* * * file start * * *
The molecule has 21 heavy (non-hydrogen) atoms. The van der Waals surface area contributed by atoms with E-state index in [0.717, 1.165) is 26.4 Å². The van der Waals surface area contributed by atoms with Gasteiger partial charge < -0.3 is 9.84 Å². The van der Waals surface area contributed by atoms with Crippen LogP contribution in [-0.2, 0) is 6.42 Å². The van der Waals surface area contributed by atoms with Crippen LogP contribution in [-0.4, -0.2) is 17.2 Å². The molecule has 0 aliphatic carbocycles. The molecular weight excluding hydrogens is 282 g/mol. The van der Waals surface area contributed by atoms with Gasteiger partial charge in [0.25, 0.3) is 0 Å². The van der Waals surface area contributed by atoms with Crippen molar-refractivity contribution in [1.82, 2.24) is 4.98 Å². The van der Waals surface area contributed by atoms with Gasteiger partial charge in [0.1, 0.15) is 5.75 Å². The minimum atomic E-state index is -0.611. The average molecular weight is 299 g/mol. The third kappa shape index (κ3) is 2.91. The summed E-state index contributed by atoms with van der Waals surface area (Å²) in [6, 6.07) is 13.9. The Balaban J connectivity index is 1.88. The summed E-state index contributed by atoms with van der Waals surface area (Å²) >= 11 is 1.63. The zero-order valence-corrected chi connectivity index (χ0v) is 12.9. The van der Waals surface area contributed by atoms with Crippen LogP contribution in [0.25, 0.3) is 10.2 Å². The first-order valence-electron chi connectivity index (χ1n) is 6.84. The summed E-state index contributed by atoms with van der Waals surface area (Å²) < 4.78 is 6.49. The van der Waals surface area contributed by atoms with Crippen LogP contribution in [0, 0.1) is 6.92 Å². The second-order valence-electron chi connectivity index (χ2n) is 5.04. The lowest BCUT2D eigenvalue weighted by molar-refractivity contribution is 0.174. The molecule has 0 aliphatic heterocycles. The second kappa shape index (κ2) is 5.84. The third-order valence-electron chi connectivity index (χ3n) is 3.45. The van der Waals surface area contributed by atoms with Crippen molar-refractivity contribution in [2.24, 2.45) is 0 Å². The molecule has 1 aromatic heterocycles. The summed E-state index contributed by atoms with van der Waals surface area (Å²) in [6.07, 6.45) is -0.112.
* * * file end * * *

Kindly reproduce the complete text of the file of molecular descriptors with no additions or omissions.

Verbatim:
The molecule has 21 heavy (non-hydrogen) atoms. The van der Waals surface area contributed by atoms with E-state index in [0.717, 1.165) is 26.4 Å². The van der Waals surface area contributed by atoms with Gasteiger partial charge < -0.3 is 9.84 Å². The van der Waals surface area contributed by atoms with Crippen LogP contribution in [-0.2, 0) is 6.42 Å². The van der Waals surface area contributed by atoms with Crippen LogP contribution in [-0.4, -0.2) is 17.2 Å². The molecule has 0 aliphatic carbocycles. The molecular weight excluding hydrogens is 282 g/mol. The van der Waals surface area contributed by atoms with Gasteiger partial charge in [0.25, 0.3) is 0 Å². The van der Waals surface area contributed by atoms with Crippen molar-refractivity contribution in [1.82, 2.24) is 4.98 Å². The van der Waals surface area contributed by atoms with Gasteiger partial charge in [0.1, 0.15) is 5.75 Å². The minimum atomic E-state index is -0.611. The average molecular weight is 299 g/mol. The third kappa shape index (κ3) is 2.91. The summed E-state index contributed by atoms with van der Waals surface area (Å²) in [6, 6.07) is 13.9. The Balaban J connectivity index is 1.88. The summed E-state index contributed by atoms with van der Waals surface area (Å²) >= 11 is 1.63. The zero-order valence-corrected chi connectivity index (χ0v) is 12.9. The van der Waals surface area contributed by atoms with Crippen LogP contribution in [0.25, 0.3) is 10.2 Å². The first-order valence-electron chi connectivity index (χ1n) is 6.84. The summed E-state index contributed by atoms with van der Waals surface area (Å²) < 4.78 is 6.49. The van der Waals surface area contributed by atoms with Crippen LogP contribution in [0, 0.1) is 6.92 Å². The second-order valence-electron chi connectivity index (χ2n) is 5.04. The lowest BCUT2D eigenvalue weighted by molar-refractivity contribution is 0.174. The molecule has 0 aliphatic heterocycles. The second kappa shape index (κ2) is 5.84. The third-order valence-electron chi connectivity index (χ3n) is 3.45. The van der Waals surface area contributed by atoms with Crippen molar-refractivity contribution in [2.24, 2.45) is 0 Å². The molecule has 1 aromatic heterocycles. The summed E-state index contributed by atoms with van der Waals surface area (Å²) in [6.07, 6.45) is -0.112.